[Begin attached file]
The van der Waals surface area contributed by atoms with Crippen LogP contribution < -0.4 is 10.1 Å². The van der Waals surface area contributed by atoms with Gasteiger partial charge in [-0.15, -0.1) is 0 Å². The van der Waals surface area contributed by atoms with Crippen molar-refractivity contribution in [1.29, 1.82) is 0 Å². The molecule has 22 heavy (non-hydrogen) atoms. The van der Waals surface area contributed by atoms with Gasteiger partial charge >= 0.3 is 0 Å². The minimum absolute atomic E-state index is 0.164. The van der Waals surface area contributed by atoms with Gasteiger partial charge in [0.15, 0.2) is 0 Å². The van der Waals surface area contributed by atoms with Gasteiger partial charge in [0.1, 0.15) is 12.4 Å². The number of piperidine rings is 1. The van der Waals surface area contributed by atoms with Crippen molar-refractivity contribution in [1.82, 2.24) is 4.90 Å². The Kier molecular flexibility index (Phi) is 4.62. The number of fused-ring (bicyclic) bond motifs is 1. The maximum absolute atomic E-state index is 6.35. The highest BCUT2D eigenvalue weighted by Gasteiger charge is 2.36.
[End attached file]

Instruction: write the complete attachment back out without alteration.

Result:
The van der Waals surface area contributed by atoms with Crippen LogP contribution < -0.4 is 10.1 Å². The van der Waals surface area contributed by atoms with Gasteiger partial charge in [-0.15, -0.1) is 0 Å². The van der Waals surface area contributed by atoms with Crippen molar-refractivity contribution in [1.29, 1.82) is 0 Å². The molecule has 22 heavy (non-hydrogen) atoms. The van der Waals surface area contributed by atoms with Gasteiger partial charge >= 0.3 is 0 Å². The minimum absolute atomic E-state index is 0.164. The van der Waals surface area contributed by atoms with Gasteiger partial charge in [0.15, 0.2) is 0 Å². The van der Waals surface area contributed by atoms with Gasteiger partial charge in [0.1, 0.15) is 12.4 Å². The number of piperidine rings is 1. The van der Waals surface area contributed by atoms with Crippen molar-refractivity contribution in [1.82, 2.24) is 4.90 Å². The Kier molecular flexibility index (Phi) is 4.62. The number of fused-ring (bicyclic) bond motifs is 1. The maximum absolute atomic E-state index is 6.35. The highest BCUT2D eigenvalue weighted by Gasteiger charge is 2.36.